Paul Collins, of Stop Sizewell C, said “If EDF’s application is submitted in the near future, then we are particularly concerned about the ability of the older and more vulnerable members of our society to fully and effectively engage in the process.
“Time is not the only issue: many of those who attend our public meetings do not use the internet or would struggle without assistance to access materials effectively. If libraries remain closed and meetings are prohibited, extending the pre-examination period to 12 weeks is unlikely to help such members of our society, hence our call for a delay until coronavirus restrictions are lifted. We remain very concerned about the fairness of this process.”
What the district and county council says:
Suffolk County Council and East Suffolk Council have also said there is concern that any period of consultation that begins during the current Covid-19 pandemic will not give the community the fullest opportunity possible to engage.
In a joint statement, leader of East Suffolk, Steve Gallant, and leader of the county council, Matthew Hicks said: “Given the current Government guidance on social distancing, social isolation and public gatherings, we ask EDF Energy to delay the Section 56 consultation until such time as all parties are satisfied that appropriate public engagement can take place.
“Many of our staff are currently redeployed to support their local communities and the risk of sickness and self-isolation from the virus remains high. We are concerned that even in a few weeks’ time, it may still be incredibly challenging to consider entering a period of consultation on such an important subject.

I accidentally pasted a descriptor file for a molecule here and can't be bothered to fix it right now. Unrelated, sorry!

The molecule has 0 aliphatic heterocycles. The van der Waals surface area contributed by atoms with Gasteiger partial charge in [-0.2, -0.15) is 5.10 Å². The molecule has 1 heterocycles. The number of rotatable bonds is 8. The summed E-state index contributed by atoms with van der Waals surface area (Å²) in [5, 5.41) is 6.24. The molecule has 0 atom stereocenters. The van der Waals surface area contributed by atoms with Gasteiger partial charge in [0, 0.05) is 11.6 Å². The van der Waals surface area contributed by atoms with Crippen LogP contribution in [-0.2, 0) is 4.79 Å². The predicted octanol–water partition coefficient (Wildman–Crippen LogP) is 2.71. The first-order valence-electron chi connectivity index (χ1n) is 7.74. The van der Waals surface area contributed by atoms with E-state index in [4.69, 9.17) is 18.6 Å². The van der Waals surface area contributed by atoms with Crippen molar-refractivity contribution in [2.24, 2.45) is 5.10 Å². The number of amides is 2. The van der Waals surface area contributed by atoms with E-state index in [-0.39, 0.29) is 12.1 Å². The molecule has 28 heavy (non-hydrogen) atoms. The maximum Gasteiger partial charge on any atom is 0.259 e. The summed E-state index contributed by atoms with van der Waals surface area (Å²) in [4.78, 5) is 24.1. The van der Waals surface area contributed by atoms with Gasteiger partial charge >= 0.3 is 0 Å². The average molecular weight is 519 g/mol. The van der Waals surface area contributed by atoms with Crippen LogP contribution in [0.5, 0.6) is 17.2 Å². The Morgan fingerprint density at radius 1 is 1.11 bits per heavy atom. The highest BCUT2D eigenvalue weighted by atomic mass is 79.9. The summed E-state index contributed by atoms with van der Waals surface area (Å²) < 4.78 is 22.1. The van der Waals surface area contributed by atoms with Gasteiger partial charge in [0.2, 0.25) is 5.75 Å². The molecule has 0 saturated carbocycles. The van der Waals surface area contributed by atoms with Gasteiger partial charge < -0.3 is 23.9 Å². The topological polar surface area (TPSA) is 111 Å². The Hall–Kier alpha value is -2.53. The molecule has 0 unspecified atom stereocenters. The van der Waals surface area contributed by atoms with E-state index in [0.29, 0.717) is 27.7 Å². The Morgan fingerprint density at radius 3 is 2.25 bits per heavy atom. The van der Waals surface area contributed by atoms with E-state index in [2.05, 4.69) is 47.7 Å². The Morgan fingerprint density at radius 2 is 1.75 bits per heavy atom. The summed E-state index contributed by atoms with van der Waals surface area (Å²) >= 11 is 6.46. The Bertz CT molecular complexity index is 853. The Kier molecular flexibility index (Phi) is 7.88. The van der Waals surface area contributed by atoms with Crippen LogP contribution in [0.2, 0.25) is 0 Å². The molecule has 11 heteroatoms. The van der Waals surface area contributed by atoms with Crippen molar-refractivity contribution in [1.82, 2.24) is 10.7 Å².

“We feel that everyone who is interested in this development should be given the best possible opportunity to have their say. Before EDF Energy commences any public engagement, we would like them to commit to speaking to both authorities and the Government’s Planning Inspectorate so we can work with EDF Energy to see if a suitable solution can be found that works for all our communities.”
EDF Energy’s views:
EDF has already delayed submission by a month and says little would happen in the 28 days after its submission while the Planning Inspectorate registers the DCO.
EDF will also allow more time for people to register as participants for the public examination phase of the DCO process. This will help to ensure local communities have enough time to review the application and participate.
The company is currently liaising with the Planning Inspectorate to discuss how normal arrangements can be flexed so that communities are not disadvantaged by the current difficult circumstances.
Humphrey Cadoux-Hudson, EDF’s managing director of nuclear development, said: ‘‘We are ready to submit the application but we recognise that many people in Suffolk, including the local authorities, are adjusting to new circumstances created by the coronavirus crisis.
“We will defer the submission for a few weeks and once submitted we will extend the period for registration to make it easier for people to participate. During more than eight years of consultation we have worked hard to be transparent and to allow everyone who has an interest in the project to have their say. We will continue to do so in these difficult times.”